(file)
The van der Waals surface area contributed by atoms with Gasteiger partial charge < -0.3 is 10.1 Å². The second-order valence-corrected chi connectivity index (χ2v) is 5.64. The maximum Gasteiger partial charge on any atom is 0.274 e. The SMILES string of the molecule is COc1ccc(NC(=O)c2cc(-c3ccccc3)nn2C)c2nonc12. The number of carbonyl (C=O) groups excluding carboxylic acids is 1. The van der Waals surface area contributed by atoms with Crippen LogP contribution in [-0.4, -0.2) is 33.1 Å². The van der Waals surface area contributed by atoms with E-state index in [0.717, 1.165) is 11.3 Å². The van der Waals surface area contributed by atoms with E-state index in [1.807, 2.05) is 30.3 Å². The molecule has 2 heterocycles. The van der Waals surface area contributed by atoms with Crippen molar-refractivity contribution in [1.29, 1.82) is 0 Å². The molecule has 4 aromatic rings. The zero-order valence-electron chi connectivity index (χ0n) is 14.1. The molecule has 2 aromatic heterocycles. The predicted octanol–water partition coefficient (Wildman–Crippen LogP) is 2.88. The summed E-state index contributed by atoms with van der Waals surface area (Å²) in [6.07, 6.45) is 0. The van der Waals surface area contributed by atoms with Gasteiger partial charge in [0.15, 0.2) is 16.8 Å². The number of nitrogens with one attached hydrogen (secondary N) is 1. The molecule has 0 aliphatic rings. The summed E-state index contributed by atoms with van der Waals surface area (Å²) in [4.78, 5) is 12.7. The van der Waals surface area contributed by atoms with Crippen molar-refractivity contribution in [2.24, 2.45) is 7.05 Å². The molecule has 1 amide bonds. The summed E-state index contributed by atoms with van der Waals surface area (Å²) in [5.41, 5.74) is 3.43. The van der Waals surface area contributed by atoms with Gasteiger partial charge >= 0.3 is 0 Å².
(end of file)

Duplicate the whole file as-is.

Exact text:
The van der Waals surface area contributed by atoms with Gasteiger partial charge < -0.3 is 10.1 Å². The second-order valence-corrected chi connectivity index (χ2v) is 5.64. The maximum Gasteiger partial charge on any atom is 0.274 e. The SMILES string of the molecule is COc1ccc(NC(=O)c2cc(-c3ccccc3)nn2C)c2nonc12. The number of carbonyl (C=O) groups excluding carboxylic acids is 1. The van der Waals surface area contributed by atoms with Crippen LogP contribution in [-0.4, -0.2) is 33.1 Å². The van der Waals surface area contributed by atoms with E-state index in [0.717, 1.165) is 11.3 Å². The van der Waals surface area contributed by atoms with E-state index in [1.807, 2.05) is 30.3 Å². The molecule has 2 heterocycles. The van der Waals surface area contributed by atoms with Crippen molar-refractivity contribution in [1.29, 1.82) is 0 Å². The molecule has 4 aromatic rings. The zero-order valence-electron chi connectivity index (χ0n) is 14.1. The molecule has 2 aromatic heterocycles. The predicted octanol–water partition coefficient (Wildman–Crippen LogP) is 2.88. The summed E-state index contributed by atoms with van der Waals surface area (Å²) in [6.07, 6.45) is 0. The van der Waals surface area contributed by atoms with Gasteiger partial charge in [0.15, 0.2) is 16.8 Å². The number of nitrogens with one attached hydrogen (secondary N) is 1. The molecule has 0 aliphatic rings. The summed E-state index contributed by atoms with van der Waals surface area (Å²) in [4.78, 5) is 12.7. The van der Waals surface area contributed by atoms with Crippen molar-refractivity contribution in [2.24, 2.45) is 7.05 Å². The molecule has 1 amide bonds. The summed E-state index contributed by atoms with van der Waals surface area (Å²) in [5.41, 5.74) is 3.43. The van der Waals surface area contributed by atoms with Gasteiger partial charge >= 0.3 is 0 Å².